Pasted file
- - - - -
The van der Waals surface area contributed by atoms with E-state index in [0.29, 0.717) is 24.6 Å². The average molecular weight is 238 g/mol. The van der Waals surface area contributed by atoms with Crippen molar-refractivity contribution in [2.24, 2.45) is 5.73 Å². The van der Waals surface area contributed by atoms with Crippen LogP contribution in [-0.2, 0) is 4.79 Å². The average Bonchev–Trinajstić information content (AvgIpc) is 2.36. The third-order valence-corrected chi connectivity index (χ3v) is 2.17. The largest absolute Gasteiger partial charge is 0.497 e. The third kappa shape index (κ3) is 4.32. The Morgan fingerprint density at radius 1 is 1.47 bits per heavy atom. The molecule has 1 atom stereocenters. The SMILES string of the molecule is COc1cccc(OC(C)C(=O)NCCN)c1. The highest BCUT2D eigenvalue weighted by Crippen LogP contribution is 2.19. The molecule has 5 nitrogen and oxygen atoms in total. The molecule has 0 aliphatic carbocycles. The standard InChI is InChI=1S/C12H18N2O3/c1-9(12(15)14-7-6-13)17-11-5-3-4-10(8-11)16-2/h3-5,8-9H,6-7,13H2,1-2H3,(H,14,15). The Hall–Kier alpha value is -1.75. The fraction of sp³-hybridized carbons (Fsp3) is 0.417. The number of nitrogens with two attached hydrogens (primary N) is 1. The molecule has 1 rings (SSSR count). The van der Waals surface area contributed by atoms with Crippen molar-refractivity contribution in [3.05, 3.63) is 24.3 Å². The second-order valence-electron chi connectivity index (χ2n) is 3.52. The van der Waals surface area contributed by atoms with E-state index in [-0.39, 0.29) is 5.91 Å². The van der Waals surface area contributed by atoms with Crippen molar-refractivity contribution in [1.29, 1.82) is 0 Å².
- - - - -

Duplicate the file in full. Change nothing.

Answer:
The van der Waals surface area contributed by atoms with E-state index in [0.29, 0.717) is 24.6 Å². The average molecular weight is 238 g/mol. The van der Waals surface area contributed by atoms with Crippen molar-refractivity contribution in [2.24, 2.45) is 5.73 Å². The van der Waals surface area contributed by atoms with Crippen LogP contribution in [-0.2, 0) is 4.79 Å². The average Bonchev–Trinajstić information content (AvgIpc) is 2.36. The third-order valence-corrected chi connectivity index (χ3v) is 2.17. The largest absolute Gasteiger partial charge is 0.497 e. The third kappa shape index (κ3) is 4.32. The Morgan fingerprint density at radius 1 is 1.47 bits per heavy atom. The molecule has 1 atom stereocenters. The SMILES string of the molecule is COc1cccc(OC(C)C(=O)NCCN)c1. The highest BCUT2D eigenvalue weighted by Crippen LogP contribution is 2.19. The molecule has 5 nitrogen and oxygen atoms in total. The molecule has 0 aliphatic carbocycles. The standard InChI is InChI=1S/C12H18N2O3/c1-9(12(15)14-7-6-13)17-11-5-3-4-10(8-11)16-2/h3-5,8-9H,6-7,13H2,1-2H3,(H,14,15). The Hall–Kier alpha value is -1.75. The fraction of sp³-hybridized carbons (Fsp3) is 0.417. The number of nitrogens with two attached hydrogens (primary N) is 1. The molecule has 1 rings (SSSR count). The van der Waals surface area contributed by atoms with Crippen molar-refractivity contribution in [3.05, 3.63) is 24.3 Å². The second-order valence-electron chi connectivity index (χ2n) is 3.52. The van der Waals surface area contributed by atoms with E-state index in [-0.39, 0.29) is 5.91 Å². The van der Waals surface area contributed by atoms with Crippen molar-refractivity contribution in [1.29, 1.82) is 0 Å².